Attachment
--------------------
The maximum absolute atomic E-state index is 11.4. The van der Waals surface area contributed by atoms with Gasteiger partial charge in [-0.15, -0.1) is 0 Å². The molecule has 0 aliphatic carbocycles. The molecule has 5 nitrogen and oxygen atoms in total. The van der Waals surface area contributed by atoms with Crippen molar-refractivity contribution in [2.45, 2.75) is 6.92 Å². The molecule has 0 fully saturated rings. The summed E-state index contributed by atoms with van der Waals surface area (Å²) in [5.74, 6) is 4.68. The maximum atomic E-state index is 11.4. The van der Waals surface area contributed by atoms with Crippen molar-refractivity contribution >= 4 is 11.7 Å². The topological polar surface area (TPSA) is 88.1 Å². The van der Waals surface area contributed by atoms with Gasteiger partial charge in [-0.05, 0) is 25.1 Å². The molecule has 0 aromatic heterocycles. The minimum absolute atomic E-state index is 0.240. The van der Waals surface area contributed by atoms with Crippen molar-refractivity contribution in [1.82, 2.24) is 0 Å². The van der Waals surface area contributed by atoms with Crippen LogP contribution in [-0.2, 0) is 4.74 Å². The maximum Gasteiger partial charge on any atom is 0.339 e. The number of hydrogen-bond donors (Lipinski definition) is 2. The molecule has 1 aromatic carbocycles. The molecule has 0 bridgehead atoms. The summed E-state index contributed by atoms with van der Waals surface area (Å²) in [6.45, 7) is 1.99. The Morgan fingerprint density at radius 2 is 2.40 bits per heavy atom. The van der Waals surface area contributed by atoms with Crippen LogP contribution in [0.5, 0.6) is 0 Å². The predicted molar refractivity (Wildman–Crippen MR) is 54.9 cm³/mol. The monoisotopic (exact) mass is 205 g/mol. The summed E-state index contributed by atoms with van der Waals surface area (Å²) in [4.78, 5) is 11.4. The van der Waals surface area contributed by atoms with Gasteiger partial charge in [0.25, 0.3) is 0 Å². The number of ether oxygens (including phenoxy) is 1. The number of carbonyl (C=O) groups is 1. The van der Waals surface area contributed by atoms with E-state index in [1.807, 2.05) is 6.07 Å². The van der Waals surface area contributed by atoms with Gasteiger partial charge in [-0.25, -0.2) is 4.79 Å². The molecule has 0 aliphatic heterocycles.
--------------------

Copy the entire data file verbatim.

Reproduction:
The maximum absolute atomic E-state index is 11.4. The van der Waals surface area contributed by atoms with Gasteiger partial charge in [-0.15, -0.1) is 0 Å². The molecule has 0 aliphatic carbocycles. The molecule has 5 nitrogen and oxygen atoms in total. The van der Waals surface area contributed by atoms with Crippen molar-refractivity contribution in [2.45, 2.75) is 6.92 Å². The molecule has 0 fully saturated rings. The summed E-state index contributed by atoms with van der Waals surface area (Å²) in [5.74, 6) is 4.68. The maximum atomic E-state index is 11.4. The van der Waals surface area contributed by atoms with Crippen molar-refractivity contribution >= 4 is 11.7 Å². The topological polar surface area (TPSA) is 88.1 Å². The van der Waals surface area contributed by atoms with Gasteiger partial charge in [-0.05, 0) is 25.1 Å². The molecule has 0 aromatic heterocycles. The minimum absolute atomic E-state index is 0.240. The van der Waals surface area contributed by atoms with Crippen molar-refractivity contribution in [1.82, 2.24) is 0 Å². The van der Waals surface area contributed by atoms with Crippen LogP contribution in [-0.2, 0) is 4.74 Å². The maximum Gasteiger partial charge on any atom is 0.339 e. The number of hydrogen-bond donors (Lipinski definition) is 2. The molecule has 1 aromatic carbocycles. The molecule has 0 bridgehead atoms. The summed E-state index contributed by atoms with van der Waals surface area (Å²) in [6.45, 7) is 1.99. The Morgan fingerprint density at radius 2 is 2.40 bits per heavy atom. The van der Waals surface area contributed by atoms with Crippen LogP contribution in [0.5, 0.6) is 0 Å². The predicted molar refractivity (Wildman–Crippen MR) is 54.9 cm³/mol. The monoisotopic (exact) mass is 205 g/mol. The summed E-state index contributed by atoms with van der Waals surface area (Å²) in [4.78, 5) is 11.4. The van der Waals surface area contributed by atoms with Gasteiger partial charge in [0.25, 0.3) is 0 Å². The number of ether oxygens (including phenoxy) is 1. The number of carbonyl (C=O) groups is 1. The van der Waals surface area contributed by atoms with E-state index in [1.807, 2.05) is 6.07 Å². The van der Waals surface area contributed by atoms with Gasteiger partial charge in [-0.25, -0.2) is 4.79 Å². The molecule has 0 aliphatic heterocycles.